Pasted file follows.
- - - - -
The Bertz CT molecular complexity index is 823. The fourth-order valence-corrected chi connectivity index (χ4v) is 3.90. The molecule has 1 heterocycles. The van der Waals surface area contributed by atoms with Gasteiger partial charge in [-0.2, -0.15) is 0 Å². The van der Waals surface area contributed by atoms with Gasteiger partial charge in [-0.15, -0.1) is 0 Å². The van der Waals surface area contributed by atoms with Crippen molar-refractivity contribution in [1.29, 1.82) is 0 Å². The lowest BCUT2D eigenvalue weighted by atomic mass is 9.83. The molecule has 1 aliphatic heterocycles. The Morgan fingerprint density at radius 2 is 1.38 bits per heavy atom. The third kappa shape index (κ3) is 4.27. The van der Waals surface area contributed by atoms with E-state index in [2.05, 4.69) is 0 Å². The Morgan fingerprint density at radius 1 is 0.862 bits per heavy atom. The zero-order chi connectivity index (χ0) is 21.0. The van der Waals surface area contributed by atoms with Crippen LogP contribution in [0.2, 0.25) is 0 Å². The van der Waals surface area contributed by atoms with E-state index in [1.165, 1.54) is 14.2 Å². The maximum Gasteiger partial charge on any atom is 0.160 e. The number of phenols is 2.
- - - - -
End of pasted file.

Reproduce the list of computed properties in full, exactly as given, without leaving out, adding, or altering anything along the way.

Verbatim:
The Bertz CT molecular complexity index is 823. The fourth-order valence-corrected chi connectivity index (χ4v) is 3.90. The molecule has 1 heterocycles. The van der Waals surface area contributed by atoms with Gasteiger partial charge in [-0.2, -0.15) is 0 Å². The van der Waals surface area contributed by atoms with Gasteiger partial charge in [-0.15, -0.1) is 0 Å². The van der Waals surface area contributed by atoms with Crippen molar-refractivity contribution in [1.29, 1.82) is 0 Å². The lowest BCUT2D eigenvalue weighted by atomic mass is 9.83. The molecule has 1 aliphatic heterocycles. The Morgan fingerprint density at radius 2 is 1.38 bits per heavy atom. The third kappa shape index (κ3) is 4.27. The van der Waals surface area contributed by atoms with E-state index in [2.05, 4.69) is 0 Å². The Morgan fingerprint density at radius 1 is 0.862 bits per heavy atom. The zero-order chi connectivity index (χ0) is 21.0. The van der Waals surface area contributed by atoms with Crippen LogP contribution in [0.2, 0.25) is 0 Å². The van der Waals surface area contributed by atoms with E-state index in [1.165, 1.54) is 14.2 Å². The maximum Gasteiger partial charge on any atom is 0.160 e. The number of phenols is 2.